Judge Blasts Firm for $126,000 Legal Fee Recovery Request

, New York Law Journal


Mayer Brown's request to recover about $126,000 in attorney fees in a landlord-tenant case received a blistering response from a Manhattan judge, who lambasted the firm's billing records as showing a "stunningly inordinate amount of time" on simple tasks.

"The court will not countenance the gross overreaching evidenced under the facts and circumstances of this case in which the client is not even being billed for legal services. To move any court to put its imprimatur of approval on such practices is simply intolerable," Manhattan Civil Court Judge Frank Nervo (See Profile) said this week in Clozel v. Jalisi, 11227/12, denying any fee award to Mayer Brown.

Mayer Brown represented Thomas Clozel and Chine Labbe in successfully recovering a $6,400 security deposit and treble damages from their former landlord, a total of $19,200. It also defeated attempts by the landlord, Hasan Jalisi, to vacate a default judgment.

Mayer Brown associate Bridget Kessler told Nervo that the firm's representation in the case was "done as a favor" and the firm was "not looking to recover" anything from the clients because its representation was an accommodation, according to the judge.

Clozel's father is a founder and CEO of Swiss biopharmaceutical company Actelion, which is a client of Mayer Brown in other matters, firm partner Lee Abrams said in an interview. "We agreed to help," he said.

In the landlord-tenant case, Mayer Brown asked for $126,026 from Jalisi, submitting a 14-page statement of its services.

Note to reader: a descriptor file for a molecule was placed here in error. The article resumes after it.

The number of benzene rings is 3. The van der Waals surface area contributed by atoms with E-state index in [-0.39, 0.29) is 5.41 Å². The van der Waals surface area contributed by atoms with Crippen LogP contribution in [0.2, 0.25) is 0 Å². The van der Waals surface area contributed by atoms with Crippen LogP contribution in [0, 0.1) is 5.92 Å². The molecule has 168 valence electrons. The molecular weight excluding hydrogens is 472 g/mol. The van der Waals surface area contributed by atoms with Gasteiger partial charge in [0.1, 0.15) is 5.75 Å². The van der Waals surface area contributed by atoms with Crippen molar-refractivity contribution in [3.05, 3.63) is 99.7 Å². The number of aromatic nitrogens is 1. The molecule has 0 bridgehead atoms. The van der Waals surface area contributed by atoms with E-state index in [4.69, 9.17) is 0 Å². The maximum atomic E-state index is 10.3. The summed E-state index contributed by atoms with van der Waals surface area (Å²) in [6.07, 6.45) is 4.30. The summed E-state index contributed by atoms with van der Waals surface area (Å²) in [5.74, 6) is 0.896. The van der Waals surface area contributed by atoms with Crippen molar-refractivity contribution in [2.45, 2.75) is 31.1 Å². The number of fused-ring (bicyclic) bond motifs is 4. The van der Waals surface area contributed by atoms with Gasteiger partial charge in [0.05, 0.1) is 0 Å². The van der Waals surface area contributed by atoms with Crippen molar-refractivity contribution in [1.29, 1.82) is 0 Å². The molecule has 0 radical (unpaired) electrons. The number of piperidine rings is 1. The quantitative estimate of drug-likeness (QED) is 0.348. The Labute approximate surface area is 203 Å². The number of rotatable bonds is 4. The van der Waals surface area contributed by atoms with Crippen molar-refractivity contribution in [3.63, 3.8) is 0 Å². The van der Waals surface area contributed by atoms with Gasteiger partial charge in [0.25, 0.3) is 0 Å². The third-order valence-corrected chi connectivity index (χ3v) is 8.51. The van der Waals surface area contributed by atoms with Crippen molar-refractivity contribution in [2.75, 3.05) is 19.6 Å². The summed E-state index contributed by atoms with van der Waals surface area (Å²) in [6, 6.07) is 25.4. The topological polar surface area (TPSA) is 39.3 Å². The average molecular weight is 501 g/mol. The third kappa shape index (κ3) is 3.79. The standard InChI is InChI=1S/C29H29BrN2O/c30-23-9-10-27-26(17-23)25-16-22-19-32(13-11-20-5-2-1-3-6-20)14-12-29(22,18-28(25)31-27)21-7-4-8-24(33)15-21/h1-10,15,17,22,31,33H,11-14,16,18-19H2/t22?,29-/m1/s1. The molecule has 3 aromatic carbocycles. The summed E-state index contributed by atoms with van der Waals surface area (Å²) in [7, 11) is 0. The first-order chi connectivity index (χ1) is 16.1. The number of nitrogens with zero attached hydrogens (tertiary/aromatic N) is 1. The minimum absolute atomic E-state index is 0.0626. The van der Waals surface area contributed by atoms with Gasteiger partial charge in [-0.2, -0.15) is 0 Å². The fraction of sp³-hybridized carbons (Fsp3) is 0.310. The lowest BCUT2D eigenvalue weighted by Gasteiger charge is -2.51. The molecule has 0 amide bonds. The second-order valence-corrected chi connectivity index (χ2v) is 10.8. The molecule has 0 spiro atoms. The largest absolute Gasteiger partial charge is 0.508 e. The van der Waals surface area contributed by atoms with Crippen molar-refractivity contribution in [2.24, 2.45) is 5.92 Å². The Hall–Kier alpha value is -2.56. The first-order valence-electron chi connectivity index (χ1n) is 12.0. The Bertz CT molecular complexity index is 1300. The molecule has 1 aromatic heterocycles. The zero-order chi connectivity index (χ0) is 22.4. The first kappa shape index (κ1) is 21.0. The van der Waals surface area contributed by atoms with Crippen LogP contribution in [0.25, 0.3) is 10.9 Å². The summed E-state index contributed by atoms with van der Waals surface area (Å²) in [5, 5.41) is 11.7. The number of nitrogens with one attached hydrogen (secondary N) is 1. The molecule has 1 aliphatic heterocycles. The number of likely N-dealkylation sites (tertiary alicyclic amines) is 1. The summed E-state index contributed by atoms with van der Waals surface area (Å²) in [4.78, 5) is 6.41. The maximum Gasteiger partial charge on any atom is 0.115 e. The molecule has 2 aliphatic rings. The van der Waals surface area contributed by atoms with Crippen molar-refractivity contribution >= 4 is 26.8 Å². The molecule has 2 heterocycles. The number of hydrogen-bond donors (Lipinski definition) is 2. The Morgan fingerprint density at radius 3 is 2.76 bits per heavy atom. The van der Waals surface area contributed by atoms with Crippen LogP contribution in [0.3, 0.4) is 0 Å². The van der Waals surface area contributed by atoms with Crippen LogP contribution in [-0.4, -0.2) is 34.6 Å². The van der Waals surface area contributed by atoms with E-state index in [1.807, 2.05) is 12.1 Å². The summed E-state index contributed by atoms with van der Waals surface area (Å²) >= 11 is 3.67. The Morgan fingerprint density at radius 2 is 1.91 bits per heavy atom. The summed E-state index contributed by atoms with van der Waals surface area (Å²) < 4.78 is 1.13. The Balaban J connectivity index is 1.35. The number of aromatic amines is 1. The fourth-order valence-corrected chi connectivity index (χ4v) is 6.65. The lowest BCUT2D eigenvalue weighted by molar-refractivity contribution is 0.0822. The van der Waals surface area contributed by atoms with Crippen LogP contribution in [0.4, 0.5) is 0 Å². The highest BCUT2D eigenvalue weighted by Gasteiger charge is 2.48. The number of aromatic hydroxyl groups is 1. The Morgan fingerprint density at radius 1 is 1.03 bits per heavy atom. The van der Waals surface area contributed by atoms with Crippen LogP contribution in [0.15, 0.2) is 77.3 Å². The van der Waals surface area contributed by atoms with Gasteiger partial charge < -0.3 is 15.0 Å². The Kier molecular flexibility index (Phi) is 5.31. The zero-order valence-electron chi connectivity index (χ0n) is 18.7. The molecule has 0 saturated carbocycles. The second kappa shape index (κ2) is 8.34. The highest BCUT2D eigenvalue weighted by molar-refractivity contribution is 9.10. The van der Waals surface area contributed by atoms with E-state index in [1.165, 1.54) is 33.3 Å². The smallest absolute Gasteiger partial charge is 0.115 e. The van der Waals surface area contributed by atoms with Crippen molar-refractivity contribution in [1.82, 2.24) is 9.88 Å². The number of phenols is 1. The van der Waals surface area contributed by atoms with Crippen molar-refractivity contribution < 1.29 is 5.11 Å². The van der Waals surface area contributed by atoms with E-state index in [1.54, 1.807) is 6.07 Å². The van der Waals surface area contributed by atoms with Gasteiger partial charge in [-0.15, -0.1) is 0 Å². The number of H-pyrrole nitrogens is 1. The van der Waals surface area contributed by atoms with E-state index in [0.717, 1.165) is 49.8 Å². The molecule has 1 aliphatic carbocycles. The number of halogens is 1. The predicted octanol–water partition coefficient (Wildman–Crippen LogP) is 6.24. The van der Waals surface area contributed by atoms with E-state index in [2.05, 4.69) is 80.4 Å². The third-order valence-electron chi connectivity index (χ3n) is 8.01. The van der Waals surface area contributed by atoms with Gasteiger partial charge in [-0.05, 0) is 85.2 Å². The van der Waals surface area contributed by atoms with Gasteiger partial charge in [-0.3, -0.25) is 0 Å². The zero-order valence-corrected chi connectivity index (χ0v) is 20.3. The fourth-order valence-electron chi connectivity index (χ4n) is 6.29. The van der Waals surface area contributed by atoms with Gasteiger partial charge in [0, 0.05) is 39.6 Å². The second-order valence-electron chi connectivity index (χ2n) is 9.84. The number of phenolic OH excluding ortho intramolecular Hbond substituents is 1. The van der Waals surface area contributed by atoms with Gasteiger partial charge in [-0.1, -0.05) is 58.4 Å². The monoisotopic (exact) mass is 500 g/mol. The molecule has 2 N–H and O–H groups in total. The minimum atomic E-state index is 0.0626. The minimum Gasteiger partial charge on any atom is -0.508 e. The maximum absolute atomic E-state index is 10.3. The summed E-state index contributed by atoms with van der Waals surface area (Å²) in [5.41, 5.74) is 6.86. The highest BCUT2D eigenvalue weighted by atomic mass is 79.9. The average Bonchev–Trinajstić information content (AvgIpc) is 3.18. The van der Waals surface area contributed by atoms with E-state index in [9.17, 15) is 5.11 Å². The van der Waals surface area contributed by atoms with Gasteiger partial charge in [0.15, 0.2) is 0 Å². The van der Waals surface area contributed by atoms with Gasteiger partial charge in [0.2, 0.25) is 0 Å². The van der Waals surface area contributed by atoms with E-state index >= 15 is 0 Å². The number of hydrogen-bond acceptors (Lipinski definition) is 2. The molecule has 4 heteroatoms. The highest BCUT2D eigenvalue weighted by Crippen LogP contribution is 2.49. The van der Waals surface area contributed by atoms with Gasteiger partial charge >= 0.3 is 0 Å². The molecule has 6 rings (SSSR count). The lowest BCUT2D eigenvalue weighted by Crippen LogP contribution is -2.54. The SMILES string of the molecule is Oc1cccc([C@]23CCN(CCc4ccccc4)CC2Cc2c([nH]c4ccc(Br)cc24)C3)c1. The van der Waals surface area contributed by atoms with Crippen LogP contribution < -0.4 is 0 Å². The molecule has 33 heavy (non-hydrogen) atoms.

"This statement demonstrates much duplicated effort, research on the most basic and banal legal principles that a client could reasonably expect" for an attorney with prior knowledge of the issues charging at least $405 an hour, Nervo said.

The judge said some work wouldn't require oversight by a more senior associate—Jason Kirschner, at $615 an hour, and partner, Abrams, at $895 an hour—"all as unabashedly invoiced here."

Nervo said the billing was "particularly egregious" considering Mayer Brown calls itself a "global law firm with a large litigation practice" that routinely represents clients in landlord/tenant matters.

Nervo ticked off examples of what he said was overbilling. For instance, Kessler researched Civil Court procedural rules and pleading requirements, law on security deposits and real estate licensing and drafted a complaint on one day in February 2012, totaling $1,822 for 4.5 hours.

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